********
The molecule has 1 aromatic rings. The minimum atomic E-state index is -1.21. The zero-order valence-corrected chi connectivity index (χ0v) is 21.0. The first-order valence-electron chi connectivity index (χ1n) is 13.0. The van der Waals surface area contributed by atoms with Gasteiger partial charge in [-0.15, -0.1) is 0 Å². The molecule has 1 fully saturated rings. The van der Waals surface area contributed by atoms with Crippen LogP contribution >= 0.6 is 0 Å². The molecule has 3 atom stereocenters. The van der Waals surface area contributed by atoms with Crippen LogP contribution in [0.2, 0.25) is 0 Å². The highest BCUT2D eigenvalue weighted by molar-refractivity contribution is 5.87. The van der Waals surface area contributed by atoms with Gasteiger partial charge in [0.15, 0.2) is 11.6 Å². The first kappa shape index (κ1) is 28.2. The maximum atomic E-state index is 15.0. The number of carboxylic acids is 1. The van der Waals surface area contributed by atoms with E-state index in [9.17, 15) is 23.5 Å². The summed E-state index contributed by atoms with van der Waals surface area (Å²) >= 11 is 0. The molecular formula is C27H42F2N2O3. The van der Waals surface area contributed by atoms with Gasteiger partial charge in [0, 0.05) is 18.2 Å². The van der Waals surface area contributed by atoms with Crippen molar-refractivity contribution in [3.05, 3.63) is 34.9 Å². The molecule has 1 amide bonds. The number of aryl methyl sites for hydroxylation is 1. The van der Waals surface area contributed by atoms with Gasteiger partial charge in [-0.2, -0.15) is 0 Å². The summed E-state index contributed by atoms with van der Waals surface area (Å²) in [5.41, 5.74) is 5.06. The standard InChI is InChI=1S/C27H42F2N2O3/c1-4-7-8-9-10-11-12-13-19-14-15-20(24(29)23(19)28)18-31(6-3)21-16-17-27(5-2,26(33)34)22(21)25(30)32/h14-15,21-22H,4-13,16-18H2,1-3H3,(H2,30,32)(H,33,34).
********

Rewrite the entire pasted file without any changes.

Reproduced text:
The molecule has 1 aromatic rings. The minimum atomic E-state index is -1.21. The zero-order valence-corrected chi connectivity index (χ0v) is 21.0. The first-order valence-electron chi connectivity index (χ1n) is 13.0. The van der Waals surface area contributed by atoms with Gasteiger partial charge in [-0.15, -0.1) is 0 Å². The molecule has 1 fully saturated rings. The van der Waals surface area contributed by atoms with Crippen LogP contribution >= 0.6 is 0 Å². The molecule has 3 atom stereocenters. The van der Waals surface area contributed by atoms with Crippen LogP contribution in [0.2, 0.25) is 0 Å². The highest BCUT2D eigenvalue weighted by molar-refractivity contribution is 5.87. The van der Waals surface area contributed by atoms with Gasteiger partial charge in [0.15, 0.2) is 11.6 Å². The first kappa shape index (κ1) is 28.2. The maximum atomic E-state index is 15.0. The number of carboxylic acids is 1. The van der Waals surface area contributed by atoms with E-state index in [9.17, 15) is 23.5 Å². The summed E-state index contributed by atoms with van der Waals surface area (Å²) >= 11 is 0. The molecular formula is C27H42F2N2O3. The van der Waals surface area contributed by atoms with Gasteiger partial charge in [0, 0.05) is 18.2 Å². The van der Waals surface area contributed by atoms with Crippen molar-refractivity contribution in [3.05, 3.63) is 34.9 Å². The molecule has 1 amide bonds. The number of aryl methyl sites for hydroxylation is 1. The van der Waals surface area contributed by atoms with Gasteiger partial charge in [-0.2, -0.15) is 0 Å². The summed E-state index contributed by atoms with van der Waals surface area (Å²) in [5.41, 5.74) is 5.06. The standard InChI is InChI=1S/C27H42F2N2O3/c1-4-7-8-9-10-11-12-13-19-14-15-20(24(29)23(19)28)18-31(6-3)21-16-17-27(5-2,26(33)34)22(21)25(30)32/h14-15,21-22H,4-13,16-18H2,1-3H3,(H2,30,32)(H,33,34).